Introduction
  Kashmir
  Aurel Stein
  The Sanskritist
  Manuscript Treasures
  Kashmiri Scholarship
  Interface of Scholarship
  The Adopted Home
  Unfinished Tasks
Click here for more details Click here for more details Click here for more details
   
 
 
Supported by:
  Heritage Lottery Fund, Cambridge.
  Bodelian Library, Oxford.
  Nityanand Shastri Library Collection, Delhi.
  Kashmir Bhavan Centre, Luton.
Click Here
Archaeology of old Kashmir
Page:  1  2  |  3  |  4  |  5  |  6  |  7  |  8  |  9  |  10

Leaving Srinagar on 3rd September, 1891, he reached Panthachuk by boat. From there he went to the springs of Kurukshetra and Takshka Naga in the village of Zewan. Here he did not find any ancient remains. At Pampore, Stein inspected the ruin of a temple that was dedicated to Vishnu. This temple preserved walls up to a height of 8 feet. The walls and basement showed exquisite mouldings. Towards the west of the temple ruins stood the “Ziarat of Mir Muhammad Halamadhani which according to the statement of Stein “is built with stone material evidently belonging to a Hindu temple.” From Pampore, Stein proceeded to the village of Laddev on September 6. Here he found ruins of Hindu temples. On the way at Balahama village he inspected several sculpted stone slabs amidst some trees which were sacred to Tantric Goddess Baladevi. The stones bore figures of some deities inside the miniature cellas. Aurel Stein found 16 of these in the immediate vicinity of Balahama village.

Leaving Khonmu, Stein passed through the village of Uyen. Here he found five springs. At Laddev he inspected the ruin of an old temple near the Ziarat of Baba Rukm-ud-din. From Laddev, Stein visited the villages of Shari and Khrev. At Khrev the chief springs Stein identified were Nika Nag, Kalasai Nag and Muktapeshkarni Nag. On 7 th September, Stein marched from Laddev to Tral. Here he was furnished with very valuable information about Nags and important antiquities by a Pandit Tehsildar. En route he visited the village of Bharasu. From there he proceeded to Karastan which lay at the head of Tral valley. It was identified with the existence of Pandav buildings. Besides, the secluded hamlet provided ruins of five temples in good state of preservation. They revealed thrown down porches but intact walls.“ The earth filling the interiors promised well for excavation.” Accordingly Stein began excavations here on September 9,1891.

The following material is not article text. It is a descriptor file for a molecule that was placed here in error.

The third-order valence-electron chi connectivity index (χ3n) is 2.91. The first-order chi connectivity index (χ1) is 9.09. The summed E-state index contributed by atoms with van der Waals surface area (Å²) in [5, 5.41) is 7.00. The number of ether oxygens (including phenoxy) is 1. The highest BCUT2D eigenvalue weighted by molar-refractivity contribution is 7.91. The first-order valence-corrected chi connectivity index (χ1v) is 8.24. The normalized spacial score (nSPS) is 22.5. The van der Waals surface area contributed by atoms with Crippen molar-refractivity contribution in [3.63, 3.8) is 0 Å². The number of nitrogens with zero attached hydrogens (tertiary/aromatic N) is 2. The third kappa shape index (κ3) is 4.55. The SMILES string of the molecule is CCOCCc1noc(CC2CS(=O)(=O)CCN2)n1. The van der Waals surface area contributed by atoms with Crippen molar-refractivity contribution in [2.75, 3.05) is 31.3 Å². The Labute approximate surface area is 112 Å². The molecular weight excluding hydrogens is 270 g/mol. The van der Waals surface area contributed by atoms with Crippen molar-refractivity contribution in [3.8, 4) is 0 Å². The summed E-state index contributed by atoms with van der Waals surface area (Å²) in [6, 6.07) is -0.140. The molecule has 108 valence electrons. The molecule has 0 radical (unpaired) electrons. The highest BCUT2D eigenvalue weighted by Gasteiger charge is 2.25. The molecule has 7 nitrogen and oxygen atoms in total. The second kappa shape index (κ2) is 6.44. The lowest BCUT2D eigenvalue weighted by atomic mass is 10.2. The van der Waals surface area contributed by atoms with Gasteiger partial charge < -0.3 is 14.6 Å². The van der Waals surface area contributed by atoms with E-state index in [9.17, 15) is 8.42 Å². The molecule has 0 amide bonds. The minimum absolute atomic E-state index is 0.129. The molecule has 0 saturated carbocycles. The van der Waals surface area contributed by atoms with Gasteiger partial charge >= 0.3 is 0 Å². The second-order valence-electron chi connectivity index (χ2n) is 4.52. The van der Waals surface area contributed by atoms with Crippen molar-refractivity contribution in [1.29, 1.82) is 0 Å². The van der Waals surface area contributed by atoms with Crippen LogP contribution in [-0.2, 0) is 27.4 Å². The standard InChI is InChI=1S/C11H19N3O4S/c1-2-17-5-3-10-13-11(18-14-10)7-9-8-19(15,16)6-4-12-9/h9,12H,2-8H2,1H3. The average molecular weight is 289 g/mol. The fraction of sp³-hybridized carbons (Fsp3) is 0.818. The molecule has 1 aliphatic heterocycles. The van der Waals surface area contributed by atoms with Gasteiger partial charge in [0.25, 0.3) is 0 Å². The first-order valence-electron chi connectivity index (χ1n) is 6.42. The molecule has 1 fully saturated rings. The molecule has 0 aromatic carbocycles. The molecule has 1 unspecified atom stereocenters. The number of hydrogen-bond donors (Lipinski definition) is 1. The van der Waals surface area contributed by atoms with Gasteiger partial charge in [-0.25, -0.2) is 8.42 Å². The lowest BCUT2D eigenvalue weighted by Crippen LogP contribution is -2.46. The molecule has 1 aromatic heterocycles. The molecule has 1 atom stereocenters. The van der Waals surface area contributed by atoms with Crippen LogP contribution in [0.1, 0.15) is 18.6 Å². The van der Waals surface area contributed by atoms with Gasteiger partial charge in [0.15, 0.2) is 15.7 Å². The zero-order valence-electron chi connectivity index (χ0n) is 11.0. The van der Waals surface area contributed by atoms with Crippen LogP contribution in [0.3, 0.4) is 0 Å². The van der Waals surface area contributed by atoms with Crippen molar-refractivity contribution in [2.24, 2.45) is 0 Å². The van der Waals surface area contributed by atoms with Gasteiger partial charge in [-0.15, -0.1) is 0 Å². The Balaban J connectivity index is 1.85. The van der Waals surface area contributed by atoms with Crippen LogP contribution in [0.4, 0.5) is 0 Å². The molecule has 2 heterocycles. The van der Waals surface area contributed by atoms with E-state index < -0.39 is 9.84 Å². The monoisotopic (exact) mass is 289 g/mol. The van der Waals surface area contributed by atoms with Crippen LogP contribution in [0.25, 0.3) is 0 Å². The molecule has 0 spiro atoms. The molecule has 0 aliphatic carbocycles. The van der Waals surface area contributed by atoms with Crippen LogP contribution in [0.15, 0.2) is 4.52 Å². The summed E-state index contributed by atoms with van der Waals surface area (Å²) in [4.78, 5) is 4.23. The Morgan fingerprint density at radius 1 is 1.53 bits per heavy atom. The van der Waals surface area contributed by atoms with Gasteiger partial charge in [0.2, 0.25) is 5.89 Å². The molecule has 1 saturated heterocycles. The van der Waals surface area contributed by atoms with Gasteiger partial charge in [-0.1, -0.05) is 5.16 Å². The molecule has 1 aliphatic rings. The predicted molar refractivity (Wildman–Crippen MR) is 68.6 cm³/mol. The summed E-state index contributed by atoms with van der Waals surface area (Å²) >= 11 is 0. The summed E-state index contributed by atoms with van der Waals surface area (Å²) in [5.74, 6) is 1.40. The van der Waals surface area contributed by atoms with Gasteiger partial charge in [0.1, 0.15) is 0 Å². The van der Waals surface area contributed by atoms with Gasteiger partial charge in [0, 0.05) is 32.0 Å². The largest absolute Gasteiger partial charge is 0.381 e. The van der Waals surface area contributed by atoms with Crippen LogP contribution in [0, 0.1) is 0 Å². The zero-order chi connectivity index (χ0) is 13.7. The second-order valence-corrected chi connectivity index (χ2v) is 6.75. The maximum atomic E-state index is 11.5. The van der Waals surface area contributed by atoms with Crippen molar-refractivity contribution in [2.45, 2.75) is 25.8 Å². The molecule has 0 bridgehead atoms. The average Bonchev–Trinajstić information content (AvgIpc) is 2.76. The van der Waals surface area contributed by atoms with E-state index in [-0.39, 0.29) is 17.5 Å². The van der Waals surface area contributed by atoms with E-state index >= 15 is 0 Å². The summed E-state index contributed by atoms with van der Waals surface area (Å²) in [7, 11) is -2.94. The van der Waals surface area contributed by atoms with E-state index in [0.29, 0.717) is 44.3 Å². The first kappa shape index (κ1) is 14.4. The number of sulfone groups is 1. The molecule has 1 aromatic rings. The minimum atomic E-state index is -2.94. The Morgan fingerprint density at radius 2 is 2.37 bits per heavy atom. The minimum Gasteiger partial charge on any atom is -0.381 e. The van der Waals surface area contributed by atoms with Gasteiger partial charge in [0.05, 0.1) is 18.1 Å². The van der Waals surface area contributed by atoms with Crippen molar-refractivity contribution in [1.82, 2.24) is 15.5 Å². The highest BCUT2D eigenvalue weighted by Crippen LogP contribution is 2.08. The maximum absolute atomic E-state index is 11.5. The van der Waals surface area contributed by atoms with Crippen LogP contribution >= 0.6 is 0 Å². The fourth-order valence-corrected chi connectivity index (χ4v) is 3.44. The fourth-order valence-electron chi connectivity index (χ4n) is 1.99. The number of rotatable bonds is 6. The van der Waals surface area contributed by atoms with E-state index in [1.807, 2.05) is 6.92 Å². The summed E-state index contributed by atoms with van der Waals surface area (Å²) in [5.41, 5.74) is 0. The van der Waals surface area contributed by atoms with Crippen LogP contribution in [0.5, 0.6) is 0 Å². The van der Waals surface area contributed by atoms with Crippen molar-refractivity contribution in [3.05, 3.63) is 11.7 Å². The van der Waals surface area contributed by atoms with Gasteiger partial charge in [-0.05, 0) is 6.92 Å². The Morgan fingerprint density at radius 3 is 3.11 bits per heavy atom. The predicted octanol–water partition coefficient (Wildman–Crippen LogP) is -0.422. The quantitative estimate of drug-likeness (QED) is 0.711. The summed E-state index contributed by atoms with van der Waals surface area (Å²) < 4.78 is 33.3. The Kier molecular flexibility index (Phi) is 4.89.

Writes Stein, “The remains over-ground consist of 18 feet massive wall enclosing the courtyard with a gateway to the West that opens to a small temple.” The stairs leading to the temple were also visible. Digging here furnished Stein some valuable specimens. These included a head of a large Siva statue and fragmentary inscription in Sanskrit. On the 10 th work continued in front of the temple and in the area before it. Stein discovered richly ornamented conduits for water on each side with reliefs of head of an elephant with lotus flower at the top. A sculpture piece had a Sarada inscription while many other found in a buried tank had suffered corrosion. A total of 160 sculpture pieces were found here.

He also discovered here a much effaced inscription whose last word however was legible to read “devalasya” meaning “of the temple”. During the following three days between the 12 th and 14 th September Stein prepared the ground plan of a temple. He traced the roofing of a bathing place for women with conduit of water to tank and drain outside of temple yard in the wall.

During his last days of stay at Narastan, Stein had the benefit of the presence of his friend Fred Andrews of the Mayo School of Arts, Lahore to draw the plan of temple. However, he was unable to ascertain the name of temple and the spring.“ Brhamans of the vicinity do not possess any reliable tradition that shows the temple was deserted long ago and I do not hazard a guess about the name Narastan without a more trustworthy evidence.” However, with the discovery of two Lingas, along with their water spouts, Stein established them to be dedicated to Siva.


Click here to enlarge image
Sugandhese Temple, Pattan. South face

Click here to enlarge image
West Temple, Pattan view from south east

Click here to enlarge image
Sugandhese Temple, Pattan. West face
Paucity of time did not permit Stein to study the ruins more closely but confirmed their close connection to the Greeco-Bctrian style of the Gandhara.
Page:  1  2  |  3  |  4  |  5  |  6  |  7  |  8  |  9  |  10
                     Copyright © 2012. Kashmir Bhawan Center, Luton, United Kingdom. All rights reserved.
                     
 
Site by Ardent